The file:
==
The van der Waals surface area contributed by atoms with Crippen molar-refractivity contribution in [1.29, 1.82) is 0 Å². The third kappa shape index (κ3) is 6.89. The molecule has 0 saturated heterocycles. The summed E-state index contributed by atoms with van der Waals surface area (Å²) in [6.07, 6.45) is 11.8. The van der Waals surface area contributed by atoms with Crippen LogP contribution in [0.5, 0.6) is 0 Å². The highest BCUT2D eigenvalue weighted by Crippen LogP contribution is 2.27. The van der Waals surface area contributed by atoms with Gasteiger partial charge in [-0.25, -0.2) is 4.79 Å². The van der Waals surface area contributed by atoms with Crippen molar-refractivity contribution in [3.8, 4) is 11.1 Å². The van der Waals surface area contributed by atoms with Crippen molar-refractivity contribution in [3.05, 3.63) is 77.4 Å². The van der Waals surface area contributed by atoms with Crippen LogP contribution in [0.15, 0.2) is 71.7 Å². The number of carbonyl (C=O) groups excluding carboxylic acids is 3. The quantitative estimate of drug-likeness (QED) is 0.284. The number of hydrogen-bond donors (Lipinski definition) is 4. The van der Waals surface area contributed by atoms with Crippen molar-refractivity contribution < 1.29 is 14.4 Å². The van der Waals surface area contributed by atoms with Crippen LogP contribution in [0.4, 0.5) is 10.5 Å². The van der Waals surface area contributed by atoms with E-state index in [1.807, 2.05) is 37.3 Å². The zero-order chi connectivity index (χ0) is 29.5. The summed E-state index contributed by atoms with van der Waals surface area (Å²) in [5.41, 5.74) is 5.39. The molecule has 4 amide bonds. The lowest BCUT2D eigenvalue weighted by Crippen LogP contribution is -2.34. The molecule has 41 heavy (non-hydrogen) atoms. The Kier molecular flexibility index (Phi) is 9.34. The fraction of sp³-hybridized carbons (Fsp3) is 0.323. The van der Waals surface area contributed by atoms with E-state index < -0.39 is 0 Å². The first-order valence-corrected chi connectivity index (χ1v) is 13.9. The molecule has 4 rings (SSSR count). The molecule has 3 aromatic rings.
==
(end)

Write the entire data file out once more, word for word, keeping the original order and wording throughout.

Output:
The van der Waals surface area contributed by atoms with Crippen molar-refractivity contribution in [1.29, 1.82) is 0 Å². The third kappa shape index (κ3) is 6.89. The molecule has 0 saturated heterocycles. The summed E-state index contributed by atoms with van der Waals surface area (Å²) in [6.07, 6.45) is 11.8. The van der Waals surface area contributed by atoms with Crippen LogP contribution in [0.5, 0.6) is 0 Å². The highest BCUT2D eigenvalue weighted by Crippen LogP contribution is 2.27. The van der Waals surface area contributed by atoms with Gasteiger partial charge in [-0.25, -0.2) is 4.79 Å². The van der Waals surface area contributed by atoms with Crippen molar-refractivity contribution in [3.8, 4) is 11.1 Å². The van der Waals surface area contributed by atoms with Crippen molar-refractivity contribution in [3.05, 3.63) is 77.4 Å². The van der Waals surface area contributed by atoms with Crippen LogP contribution in [0.15, 0.2) is 71.7 Å². The number of carbonyl (C=O) groups excluding carboxylic acids is 3. The quantitative estimate of drug-likeness (QED) is 0.284. The number of hydrogen-bond donors (Lipinski definition) is 4. The van der Waals surface area contributed by atoms with Crippen molar-refractivity contribution < 1.29 is 14.4 Å². The van der Waals surface area contributed by atoms with Crippen LogP contribution in [0.4, 0.5) is 10.5 Å². The van der Waals surface area contributed by atoms with E-state index in [1.807, 2.05) is 37.3 Å². The zero-order chi connectivity index (χ0) is 29.5. The summed E-state index contributed by atoms with van der Waals surface area (Å²) in [5.41, 5.74) is 5.39. The molecule has 4 amide bonds. The lowest BCUT2D eigenvalue weighted by Crippen LogP contribution is -2.34. The molecule has 41 heavy (non-hydrogen) atoms. The Kier molecular flexibility index (Phi) is 9.34. The fraction of sp³-hybridized carbons (Fsp3) is 0.323. The van der Waals surface area contributed by atoms with E-state index < -0.39 is 0 Å². The first-order valence-corrected chi connectivity index (χ1v) is 13.9. The molecule has 4 rings (SSSR count). The molecule has 3 aromatic rings.